Charlie Chaplin’s film The Gold Rush is not only one of my favorite Chaplin films and my favorite silent films, it’s one of my favorite films of all times. After I watched the 1945 dubbed version yesterday (laughing out loud in a room all by myself), I immediately started the film over and watched all of my favorite parts again.
Like, when Chaplin ties a rope around his waste to keep his pants up while he’s dancing with a sexy lady. Only to find that the rope is attached to a dog that proceeds to follow Chaplin around for the entire dance, getting kicked a few times in the process. (This might be the only time I have ever condoned minor violence against animals. For the sake of laughs.)
Or when Black Larsen is trying to get Chaplin out of the house and wind keeps blowing him back in.
Or – classically – when Chaplin does the rolls on forks dance with the funniest facial expression I swear I’ve ever seen.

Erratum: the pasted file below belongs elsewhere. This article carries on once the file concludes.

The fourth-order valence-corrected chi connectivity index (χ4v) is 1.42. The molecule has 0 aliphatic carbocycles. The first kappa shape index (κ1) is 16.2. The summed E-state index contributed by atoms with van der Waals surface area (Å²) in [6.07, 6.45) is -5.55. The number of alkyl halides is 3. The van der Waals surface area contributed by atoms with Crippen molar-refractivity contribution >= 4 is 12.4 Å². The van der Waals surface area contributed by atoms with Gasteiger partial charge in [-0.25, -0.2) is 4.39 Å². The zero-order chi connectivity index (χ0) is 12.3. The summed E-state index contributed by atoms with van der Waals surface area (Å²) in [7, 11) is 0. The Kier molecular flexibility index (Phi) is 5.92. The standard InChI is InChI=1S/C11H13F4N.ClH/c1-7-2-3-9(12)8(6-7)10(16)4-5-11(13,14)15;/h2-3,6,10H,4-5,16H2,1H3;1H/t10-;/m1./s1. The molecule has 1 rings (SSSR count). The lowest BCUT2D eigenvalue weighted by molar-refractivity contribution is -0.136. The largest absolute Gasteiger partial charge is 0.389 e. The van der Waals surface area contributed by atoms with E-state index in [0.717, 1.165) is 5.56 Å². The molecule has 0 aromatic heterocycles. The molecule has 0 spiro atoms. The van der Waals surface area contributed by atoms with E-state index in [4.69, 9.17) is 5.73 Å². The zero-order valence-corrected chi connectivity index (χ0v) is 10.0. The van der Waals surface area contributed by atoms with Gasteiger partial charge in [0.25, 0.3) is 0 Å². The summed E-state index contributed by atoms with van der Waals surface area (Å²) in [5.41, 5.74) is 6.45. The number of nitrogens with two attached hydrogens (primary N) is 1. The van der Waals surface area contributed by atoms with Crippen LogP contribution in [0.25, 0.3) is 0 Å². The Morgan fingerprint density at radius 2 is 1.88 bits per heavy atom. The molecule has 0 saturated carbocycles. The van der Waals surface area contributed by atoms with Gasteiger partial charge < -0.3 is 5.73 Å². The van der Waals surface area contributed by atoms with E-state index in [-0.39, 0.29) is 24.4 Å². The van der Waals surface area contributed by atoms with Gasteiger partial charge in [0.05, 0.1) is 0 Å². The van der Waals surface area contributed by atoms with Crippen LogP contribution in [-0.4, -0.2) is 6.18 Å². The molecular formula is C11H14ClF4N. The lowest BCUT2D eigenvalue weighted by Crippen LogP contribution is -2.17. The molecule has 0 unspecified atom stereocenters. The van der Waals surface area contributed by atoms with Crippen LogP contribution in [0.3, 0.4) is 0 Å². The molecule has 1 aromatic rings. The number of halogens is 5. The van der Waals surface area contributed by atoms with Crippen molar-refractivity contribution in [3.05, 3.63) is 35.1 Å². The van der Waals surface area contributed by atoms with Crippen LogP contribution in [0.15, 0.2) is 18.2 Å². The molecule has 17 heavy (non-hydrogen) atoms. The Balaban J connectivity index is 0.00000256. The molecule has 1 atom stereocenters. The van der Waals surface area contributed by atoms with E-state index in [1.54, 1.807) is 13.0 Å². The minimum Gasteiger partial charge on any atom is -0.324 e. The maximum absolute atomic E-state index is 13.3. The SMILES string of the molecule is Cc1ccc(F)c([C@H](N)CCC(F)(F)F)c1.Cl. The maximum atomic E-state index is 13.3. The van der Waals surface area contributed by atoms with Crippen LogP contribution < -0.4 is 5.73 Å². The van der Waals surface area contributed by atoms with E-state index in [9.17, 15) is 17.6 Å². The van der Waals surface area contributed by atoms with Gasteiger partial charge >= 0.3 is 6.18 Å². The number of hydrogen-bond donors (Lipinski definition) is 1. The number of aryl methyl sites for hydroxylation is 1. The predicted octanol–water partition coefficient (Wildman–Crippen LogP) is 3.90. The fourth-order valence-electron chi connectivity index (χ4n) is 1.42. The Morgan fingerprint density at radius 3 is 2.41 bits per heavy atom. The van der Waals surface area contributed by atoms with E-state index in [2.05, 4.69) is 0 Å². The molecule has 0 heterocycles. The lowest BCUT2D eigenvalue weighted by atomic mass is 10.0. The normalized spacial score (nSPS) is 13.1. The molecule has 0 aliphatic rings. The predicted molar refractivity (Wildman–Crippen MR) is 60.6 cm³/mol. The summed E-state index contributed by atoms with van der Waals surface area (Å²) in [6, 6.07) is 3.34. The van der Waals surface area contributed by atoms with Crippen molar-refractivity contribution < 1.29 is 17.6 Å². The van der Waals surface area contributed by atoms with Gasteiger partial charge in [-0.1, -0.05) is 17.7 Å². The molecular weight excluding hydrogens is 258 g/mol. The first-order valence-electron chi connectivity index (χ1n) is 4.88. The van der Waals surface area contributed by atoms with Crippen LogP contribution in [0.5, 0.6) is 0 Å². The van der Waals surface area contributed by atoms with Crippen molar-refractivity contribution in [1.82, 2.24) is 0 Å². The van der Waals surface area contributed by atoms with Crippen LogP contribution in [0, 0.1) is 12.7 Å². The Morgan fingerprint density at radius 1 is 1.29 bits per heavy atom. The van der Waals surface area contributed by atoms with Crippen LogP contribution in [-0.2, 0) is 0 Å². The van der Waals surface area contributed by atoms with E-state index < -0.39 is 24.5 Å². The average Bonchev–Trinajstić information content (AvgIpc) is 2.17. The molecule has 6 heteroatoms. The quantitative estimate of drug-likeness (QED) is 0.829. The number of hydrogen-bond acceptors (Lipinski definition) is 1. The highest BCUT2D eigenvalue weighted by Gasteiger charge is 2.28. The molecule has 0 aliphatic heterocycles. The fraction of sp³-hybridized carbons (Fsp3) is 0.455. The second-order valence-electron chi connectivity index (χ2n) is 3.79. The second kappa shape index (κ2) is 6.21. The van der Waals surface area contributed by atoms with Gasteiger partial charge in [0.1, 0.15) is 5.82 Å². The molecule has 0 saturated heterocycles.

It’s obvious that the man is a comic genius. But I think we sometimes overlook his incredible story telling abilities. The scenes that tie all these little funny moments together. Chaplin staring out of his lonely cabin door on New Years Eve while the rest of the town celebrates by singing “Auld Lang Syne” is heartbreaking. He shows the town shooting off guns and raucously partying and then immediately cuts to them gathering in a large, communal circle and contemplating the possibilities of a new year. And the “Little Fellow” isn’t missed by anyone.
While his later work – Modern Times, Monsieur Verdoux, and The Great Dictator – is usually praised higher by film scholars, I find these simple early comedies to be very compelling. When it comes to Chaplin, I don’t think anyone has anything to complain about (besides his multiple affairs and child-bride marrying, I mean).
Check out everyone else’s reviews of the films at the 1001 Movies You Must See Club.